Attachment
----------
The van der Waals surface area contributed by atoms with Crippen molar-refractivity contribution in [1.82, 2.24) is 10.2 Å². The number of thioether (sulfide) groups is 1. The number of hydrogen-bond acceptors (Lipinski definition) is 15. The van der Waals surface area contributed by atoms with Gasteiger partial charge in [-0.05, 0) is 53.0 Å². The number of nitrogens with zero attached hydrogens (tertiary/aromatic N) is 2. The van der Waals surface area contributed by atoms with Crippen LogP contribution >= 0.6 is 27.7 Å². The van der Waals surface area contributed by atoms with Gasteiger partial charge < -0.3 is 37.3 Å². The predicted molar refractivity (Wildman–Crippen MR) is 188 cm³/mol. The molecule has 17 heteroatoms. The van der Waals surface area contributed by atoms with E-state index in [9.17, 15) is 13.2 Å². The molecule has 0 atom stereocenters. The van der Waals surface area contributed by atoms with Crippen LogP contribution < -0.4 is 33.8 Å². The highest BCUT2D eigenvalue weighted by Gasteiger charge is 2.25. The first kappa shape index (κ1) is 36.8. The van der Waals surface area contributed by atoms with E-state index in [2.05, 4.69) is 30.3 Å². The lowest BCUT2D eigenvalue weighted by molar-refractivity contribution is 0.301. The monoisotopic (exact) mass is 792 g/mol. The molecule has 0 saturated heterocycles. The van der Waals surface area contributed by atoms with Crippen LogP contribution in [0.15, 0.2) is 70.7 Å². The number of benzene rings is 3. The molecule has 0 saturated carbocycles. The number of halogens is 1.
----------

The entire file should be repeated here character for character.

The van der Waals surface area contributed by atoms with Crippen molar-refractivity contribution in [1.82, 2.24) is 10.2 Å². The number of thioether (sulfide) groups is 1. The number of hydrogen-bond acceptors (Lipinski definition) is 15. The van der Waals surface area contributed by atoms with Gasteiger partial charge in [-0.05, 0) is 53.0 Å². The number of nitrogens with zero attached hydrogens (tertiary/aromatic N) is 2. The van der Waals surface area contributed by atoms with Crippen LogP contribution >= 0.6 is 27.7 Å². The van der Waals surface area contributed by atoms with Gasteiger partial charge < -0.3 is 37.3 Å². The predicted molar refractivity (Wildman–Crippen MR) is 188 cm³/mol. The molecule has 17 heteroatoms. The van der Waals surface area contributed by atoms with E-state index in [9.17, 15) is 13.2 Å². The molecule has 0 atom stereocenters. The van der Waals surface area contributed by atoms with Crippen LogP contribution < -0.4 is 33.8 Å². The highest BCUT2D eigenvalue weighted by Gasteiger charge is 2.25. The first kappa shape index (κ1) is 36.8. The van der Waals surface area contributed by atoms with E-state index in [2.05, 4.69) is 30.3 Å². The lowest BCUT2D eigenvalue weighted by molar-refractivity contribution is 0.301. The monoisotopic (exact) mass is 792 g/mol. The molecule has 0 saturated heterocycles. The van der Waals surface area contributed by atoms with Crippen LogP contribution in [0.15, 0.2) is 70.7 Å². The number of benzene rings is 3. The molecule has 0 saturated carbocycles. The number of halogens is 1.